I was getting frustrated on some aspects of my Festhaus, so I decided to step back for a project or two. I wanted to create a roadside coaching inn - a fairly rural structure that the Empire's coaches could stop at, and so on. This is the main structure with two things I wanted to try out. First, the coach stops in a covered area - six inches long, 3 inches high. It rains often, so wouldn't they want to be dry if they could?
Second, on a recent trip, I liked the way that freight was lifted up two to three stories. So, the coaching in has the hay loft / storage above the carraigeway.
I was looking through Playtable's great Tortuga style board and I read Goomba's post about making posterboard structures - and that was what I was getting frustrated with. My method was FAR too flimsy, and his suggestion to use push pins while glue dried was one of those "Duh! Why have I NOT been doing this??" moments.
So it's three sections from front to rear Empire cannon crewman for scale.
Upper level ................hay, general storage.............storage of goods/sleeping?.........none
Lower level................open / coach path................."office" / storage?........................stable for 2-3 beasts.
Front View - the wooden posts are NOT installed yet! Just to get an idea of what they'll look like.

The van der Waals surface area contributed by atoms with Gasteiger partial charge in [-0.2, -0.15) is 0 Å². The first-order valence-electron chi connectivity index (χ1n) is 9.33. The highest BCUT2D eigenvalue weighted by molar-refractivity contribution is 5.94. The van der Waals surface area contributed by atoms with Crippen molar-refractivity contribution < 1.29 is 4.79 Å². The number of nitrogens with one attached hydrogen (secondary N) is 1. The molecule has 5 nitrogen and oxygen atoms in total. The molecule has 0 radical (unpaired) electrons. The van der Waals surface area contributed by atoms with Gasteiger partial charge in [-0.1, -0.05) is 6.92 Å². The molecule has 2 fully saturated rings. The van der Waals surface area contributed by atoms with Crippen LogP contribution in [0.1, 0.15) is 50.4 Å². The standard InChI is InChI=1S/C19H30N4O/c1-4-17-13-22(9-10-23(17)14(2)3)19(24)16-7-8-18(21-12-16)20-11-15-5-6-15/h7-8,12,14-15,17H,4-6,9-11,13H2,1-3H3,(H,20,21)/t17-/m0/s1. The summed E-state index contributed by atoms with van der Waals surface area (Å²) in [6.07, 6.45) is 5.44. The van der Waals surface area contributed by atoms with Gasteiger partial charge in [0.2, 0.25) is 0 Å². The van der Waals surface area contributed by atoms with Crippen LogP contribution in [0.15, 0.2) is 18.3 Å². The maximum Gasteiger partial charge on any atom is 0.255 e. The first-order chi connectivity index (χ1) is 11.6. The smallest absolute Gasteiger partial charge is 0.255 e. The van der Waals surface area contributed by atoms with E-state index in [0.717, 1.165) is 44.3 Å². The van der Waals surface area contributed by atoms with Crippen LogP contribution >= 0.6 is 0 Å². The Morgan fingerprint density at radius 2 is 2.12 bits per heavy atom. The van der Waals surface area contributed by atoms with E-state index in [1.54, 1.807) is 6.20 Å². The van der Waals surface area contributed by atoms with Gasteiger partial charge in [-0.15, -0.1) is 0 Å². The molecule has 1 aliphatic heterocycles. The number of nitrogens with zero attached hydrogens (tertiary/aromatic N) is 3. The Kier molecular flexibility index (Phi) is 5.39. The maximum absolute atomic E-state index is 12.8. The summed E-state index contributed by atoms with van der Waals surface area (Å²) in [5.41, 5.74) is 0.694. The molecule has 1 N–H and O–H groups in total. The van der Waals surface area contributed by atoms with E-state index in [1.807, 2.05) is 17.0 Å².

Now a bird's eye view - the winch system is also not yet anchored, just placed for lining up the shaft. Obviously floors are not yet in place - probably a variation on the chopped and weathered popsicle sticks, particularly on the upper floors. The crewman is standing on a removable floor above the main office.
Now viewing from the rear - the roof above the office has been removed, crewman is standing in the office. The doors are 3 layers of sandwiched styrene, carved to look like a door, on pins/hinges so they may open or close.
Final view, looking from the rear of the structure. Crewman is standing above the carraigeway, looking out above the office. I wanted to have a subtle elevation difference. I chose to go with a complete wall there to keep things simple - I'd toyed with having it more open and putting in a wooden skeleton and framing then my betrer sense took hold (for once).
On a final note, most of the texturing was done with lightweight spackling, then brushed over with a pva mix. On the other side, I did one panel, and the winch area with wood filler. It's quite a bit more sturdy, but it's also rougher texture. I'll see how they compare on paint.